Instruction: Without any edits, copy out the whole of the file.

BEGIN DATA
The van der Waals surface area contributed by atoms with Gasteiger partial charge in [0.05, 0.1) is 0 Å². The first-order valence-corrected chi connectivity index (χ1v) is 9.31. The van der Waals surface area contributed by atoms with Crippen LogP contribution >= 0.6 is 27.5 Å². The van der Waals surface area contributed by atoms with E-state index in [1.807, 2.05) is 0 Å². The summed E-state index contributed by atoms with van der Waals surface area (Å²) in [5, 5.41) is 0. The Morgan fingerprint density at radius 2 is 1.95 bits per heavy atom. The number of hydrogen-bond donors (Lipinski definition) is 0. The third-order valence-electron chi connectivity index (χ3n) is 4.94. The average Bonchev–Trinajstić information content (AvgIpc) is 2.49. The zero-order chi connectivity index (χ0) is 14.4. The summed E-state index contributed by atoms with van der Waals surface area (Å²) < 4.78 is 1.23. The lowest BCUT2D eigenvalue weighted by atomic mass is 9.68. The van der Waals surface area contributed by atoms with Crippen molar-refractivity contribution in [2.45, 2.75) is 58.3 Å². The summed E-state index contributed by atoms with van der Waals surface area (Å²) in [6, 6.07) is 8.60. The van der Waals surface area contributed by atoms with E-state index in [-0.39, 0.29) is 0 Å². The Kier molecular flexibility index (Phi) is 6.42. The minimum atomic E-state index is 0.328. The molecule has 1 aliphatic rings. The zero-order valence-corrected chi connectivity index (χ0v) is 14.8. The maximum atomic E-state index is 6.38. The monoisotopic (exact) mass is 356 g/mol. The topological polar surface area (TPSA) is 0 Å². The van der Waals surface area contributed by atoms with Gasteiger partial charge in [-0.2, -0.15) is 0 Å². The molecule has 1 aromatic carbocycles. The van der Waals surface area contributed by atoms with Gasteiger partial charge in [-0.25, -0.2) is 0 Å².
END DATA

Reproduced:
The van der Waals surface area contributed by atoms with Gasteiger partial charge in [0.05, 0.1) is 0 Å². The first-order valence-corrected chi connectivity index (χ1v) is 9.31. The van der Waals surface area contributed by atoms with Crippen LogP contribution >= 0.6 is 27.5 Å². The van der Waals surface area contributed by atoms with E-state index in [1.807, 2.05) is 0 Å². The summed E-state index contributed by atoms with van der Waals surface area (Å²) in [5, 5.41) is 0. The Morgan fingerprint density at radius 2 is 1.95 bits per heavy atom. The number of hydrogen-bond donors (Lipinski definition) is 0. The third-order valence-electron chi connectivity index (χ3n) is 4.94. The average Bonchev–Trinajstić information content (AvgIpc) is 2.49. The zero-order chi connectivity index (χ0) is 14.4. The summed E-state index contributed by atoms with van der Waals surface area (Å²) < 4.78 is 1.23. The lowest BCUT2D eigenvalue weighted by atomic mass is 9.68. The van der Waals surface area contributed by atoms with Crippen molar-refractivity contribution in [2.45, 2.75) is 58.3 Å². The summed E-state index contributed by atoms with van der Waals surface area (Å²) in [6, 6.07) is 8.60. The van der Waals surface area contributed by atoms with E-state index in [-0.39, 0.29) is 0 Å². The Kier molecular flexibility index (Phi) is 6.42. The minimum atomic E-state index is 0.328. The molecule has 1 aliphatic rings. The zero-order valence-corrected chi connectivity index (χ0v) is 14.8. The maximum atomic E-state index is 6.38. The monoisotopic (exact) mass is 356 g/mol. The topological polar surface area (TPSA) is 0 Å². The van der Waals surface area contributed by atoms with Gasteiger partial charge in [-0.2, -0.15) is 0 Å². The molecule has 1 aromatic carbocycles. The van der Waals surface area contributed by atoms with Gasteiger partial charge in [-0.25, -0.2) is 0 Å².